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Friday, 18 December 2015

UCL Geology Collection: December's #hipstermuseum

A few days ago people across Britain and the world watched Tim Peake shoot into space on his mission to the International Space Station. At the same time, we were investigating some 'out-of-this world' objects a little closer to home, that is, at the UCL Geology collection. From meteors to dinosaur fossils and even previous metals, UCL houses an extensive collection of all things geological, as well as the UK's only NASA archive. And unlike the other cool rocks n'stuff collections you might see in London ( we are living the NHM's recent redisplay) here you can actually touch the stuff! We met curator Nick Booth to find out more about what they've got and how you can see in in this edition of #hipstermuseums.

UCL Museums always seems like a bit of a mystery. Aside from the few collections that have publicly accessible gallery spaces like the Petrie Museum and the Art Museum, you'd never really know how extensive their object holdings are. Although the rotating displays in the Collonade go some way to bringing together the amazing collections that each university department holds; the current one on industry, making and dangers is particularly interesting. While it once occupied a much larger dedicated space, the Geology Collection is confined more or less to one room in the South Colonnade, and several hall displays. The room is always open to Earth Science students who use it for teaching and socialising, and is available to the public from 1-3 on a Friday afternoon.


While timing might sound restrictive, it's because the Geology Collection is UCL's own cabinet of curiosities. Since rocks are well, rocks, to most observers anyway, its really much more interesting if you can pick them up and have someone there to talk them over with you. Without all our new fangled labelling, the geology collection calls for a much more personal approach.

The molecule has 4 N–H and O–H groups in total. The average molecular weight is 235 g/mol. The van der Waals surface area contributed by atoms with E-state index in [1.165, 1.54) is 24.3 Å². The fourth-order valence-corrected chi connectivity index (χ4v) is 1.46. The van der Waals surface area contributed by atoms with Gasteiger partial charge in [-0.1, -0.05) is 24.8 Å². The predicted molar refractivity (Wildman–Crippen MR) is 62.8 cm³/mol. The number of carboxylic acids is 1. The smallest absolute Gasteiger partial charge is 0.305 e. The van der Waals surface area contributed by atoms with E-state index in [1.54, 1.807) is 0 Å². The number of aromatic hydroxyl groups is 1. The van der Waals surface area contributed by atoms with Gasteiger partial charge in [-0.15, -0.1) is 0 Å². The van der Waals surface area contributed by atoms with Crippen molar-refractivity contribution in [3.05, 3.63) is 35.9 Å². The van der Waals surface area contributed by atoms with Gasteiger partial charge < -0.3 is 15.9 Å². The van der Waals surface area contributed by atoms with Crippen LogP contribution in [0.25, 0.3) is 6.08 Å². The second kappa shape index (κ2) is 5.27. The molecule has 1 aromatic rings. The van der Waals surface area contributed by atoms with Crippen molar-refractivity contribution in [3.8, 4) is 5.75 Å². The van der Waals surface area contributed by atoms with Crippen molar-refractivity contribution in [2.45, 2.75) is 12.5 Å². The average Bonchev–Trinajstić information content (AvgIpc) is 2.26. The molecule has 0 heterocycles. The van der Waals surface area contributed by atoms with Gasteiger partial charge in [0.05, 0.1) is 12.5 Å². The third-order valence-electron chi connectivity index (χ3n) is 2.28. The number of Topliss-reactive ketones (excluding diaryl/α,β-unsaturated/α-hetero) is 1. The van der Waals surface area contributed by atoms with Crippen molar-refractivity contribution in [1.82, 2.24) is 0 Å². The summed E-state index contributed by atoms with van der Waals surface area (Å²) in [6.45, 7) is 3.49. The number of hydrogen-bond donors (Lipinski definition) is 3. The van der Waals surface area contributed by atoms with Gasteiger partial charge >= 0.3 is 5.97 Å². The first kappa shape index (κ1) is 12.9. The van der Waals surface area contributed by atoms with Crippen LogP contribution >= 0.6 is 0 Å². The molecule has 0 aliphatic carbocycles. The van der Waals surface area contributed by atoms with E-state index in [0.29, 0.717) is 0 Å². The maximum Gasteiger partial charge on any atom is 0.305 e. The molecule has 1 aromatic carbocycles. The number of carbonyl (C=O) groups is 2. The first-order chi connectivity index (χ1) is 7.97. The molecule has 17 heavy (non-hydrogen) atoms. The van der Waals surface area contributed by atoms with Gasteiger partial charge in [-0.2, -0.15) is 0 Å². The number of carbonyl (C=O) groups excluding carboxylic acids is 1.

Nick shows of a meteor slice from the early nineteenth century
People say they don't know anything about geology, but actually people can be surprised how interesting and relevant it is, Nick Booth tells us. From ammonites to fossils, meteors and crystals, geology is, well, surprisingly cool. The natural world comes up in all sorts of strange ways- the materials Old Masters used to make their paints, the components of our smart phones, the building stones of our city, and the basis of industry. Who doesn't love space and fossils? 

Pieces of the Giant's Causeway
I'll level with you, I know absolutely nothing about about geology. Or rather, I thought I didn't - but as Nick revealed you'd be surprised how everyone has their geological interests. While I tried to ask some intelligent questions, really I had no idea about ancient algae, or even the exciting meteors. But actually I found out while we were there, museum people think about geological issues all the time. While we were there, we met a few conservators who were using the university's SEM to analyse paint fragments, which brought to mind the National Gallery's recent exhibition. What about radioactivity? Radioactive elements turn into glassware, paints, and a load of other things that we deal with in storing, handling and displaying collections.



But if there was one thing that really got my attention, it was all the asbestos. Any museum collections person (I suppose unless you are dealing purely with fine art) knows something about asbestos, and its many hazards. More importantly, we have to get good at identifying it. Amongst my friends, we like to play a game of going into antique shops and spotting the asbestos - because we are cool like that. So I get a little too excited about their collection of interesting asbestos and asbesoform from around the world (don't worry, in properly sealed boxes).

Check out the fibres on this blue asbestos


Huge sample from Asbestos, Canada on display in the Colonnade
I did promise you some space as well. Since Nick looks after all the Science collections, he also works with the Centre for Planetary Sciences at UCL, famously founded by NASA in the 1970s and containing prints and copies of images from space from the last 30 years. Most famously, the Centre looks after images and maps of Venus taken during a Russian expedition, the last time man visited the planet. 


So while the 2 hour a week opening time is a pain, a visit to UCL Geology is definitely worth the effort. If you wanted to have a poke around outside those hours, you could always contact Nick and see if something could be arranged. UCL also runs some great public events with evening open hours, and from the sounds of it there could be a pop up exhibition in the works- and what is really more hipster than that?

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